Code 1975, § 6-3-2 (unaffected by ARCP 82), prescribes four criteria for determining venue of an action. Depending on the character and nature of the case, the action may be brought (1) in the county where a defendant resides; (2) where the act complained of occurred; (3) where real estate involved is located; or (4) where a nonresident defendant is found.

Petitioner contends that venue is proper in Tuscaloosa County under each of the latter three rules. We need only address the first of these: Because the trespass action against petitioner was transferred to, and terminated in, Tuscaloosa County, the alleged act of malicious prosecution occurred there.

We decide the central venue issue without regard to whether ARCP 82(d) is to be taken literally in the instant context. Once the trespass action was transferred to Tuscaloosa Countythe county in which the trespass allegedly occurred, and thus the only county which had proper venue the trespass action remained as a pending prosecution in Tuscaloosa County from the instant the transfer was effected until it was dismissed more than five months later. Therefore, one of the elements of § 6-3-2(a)(3) ("the county in which the act or omission complained of may have been done or may have occurred") has been met. And this is true irrespective of whether the trespass action is considered to have been filed or pending in Tuscaloosa County from the date of its original filing in Jefferson County or only from the effective date of the transfer to Tuscaloosa County.

Respondents can take no comfort in the court order, "dismissed with prejudice for want of prosecution." Such an adjudication *258 of dismissal, if construed as respondents contend would leave every defendant, who is the victim of a malicious prosecution without a remedy where the guilty plaintiff decided not to pursue the litigation and suffer a dismissal "for want of prosecution." The ground "for want of prosecution" for an order of dismissal signifies merely that the plaintiff defaulted in his pursuit of the claim; it could not, and does not, have the effect of wiping out the filing and pendency of the prosecution. See Buecker v. Carr, 60 N.J.Eq. 300, 47 A. 34, 36 (N.J. Ch. 1900).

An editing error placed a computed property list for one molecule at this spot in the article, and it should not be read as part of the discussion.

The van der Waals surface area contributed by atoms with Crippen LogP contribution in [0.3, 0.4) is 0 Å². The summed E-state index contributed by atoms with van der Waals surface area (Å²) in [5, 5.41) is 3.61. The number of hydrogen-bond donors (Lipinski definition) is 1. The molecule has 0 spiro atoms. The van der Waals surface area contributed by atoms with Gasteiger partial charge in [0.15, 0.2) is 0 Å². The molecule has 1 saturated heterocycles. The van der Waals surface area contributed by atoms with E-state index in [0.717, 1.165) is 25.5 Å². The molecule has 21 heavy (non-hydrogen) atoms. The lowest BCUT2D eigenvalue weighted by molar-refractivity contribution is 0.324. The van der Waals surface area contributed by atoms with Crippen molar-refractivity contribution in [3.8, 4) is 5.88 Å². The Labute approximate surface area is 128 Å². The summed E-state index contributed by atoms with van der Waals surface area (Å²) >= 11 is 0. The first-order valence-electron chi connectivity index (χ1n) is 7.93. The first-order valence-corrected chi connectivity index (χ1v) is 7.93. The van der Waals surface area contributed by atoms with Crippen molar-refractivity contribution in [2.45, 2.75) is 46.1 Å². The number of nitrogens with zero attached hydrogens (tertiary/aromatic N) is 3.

The adjudication of dismissal of the original trespass action is an essential element of petitioner's claim for malicious prosecution (See Johnston v. Duke, 284 Ala. 359, 224 So. 2d 906 (1969)); and its "for want of prosecution" ground is unrelated to the maintenance of the prosecution of that action prior to its dismissal. We hold that mandamus is the appropriate remedy. Ex parte City of Huntsville Hospital Board, 366 So. 2d 684 (Ala.1979); Medical Service Administration v. Dickerson, 362 So. 2d 906 (Ala.1978).

We further hold that, because the prosecution complained of occurred in Tuscaloosa County, the trial court erred in ordering the claim for malicious prosecution transferred to Jefferson County. § 6-3-2(a)(3).

The petition for writ of mandamus to compel the trial judge to set aside his order of transfer is granted and the writ prayed for is hereby issued.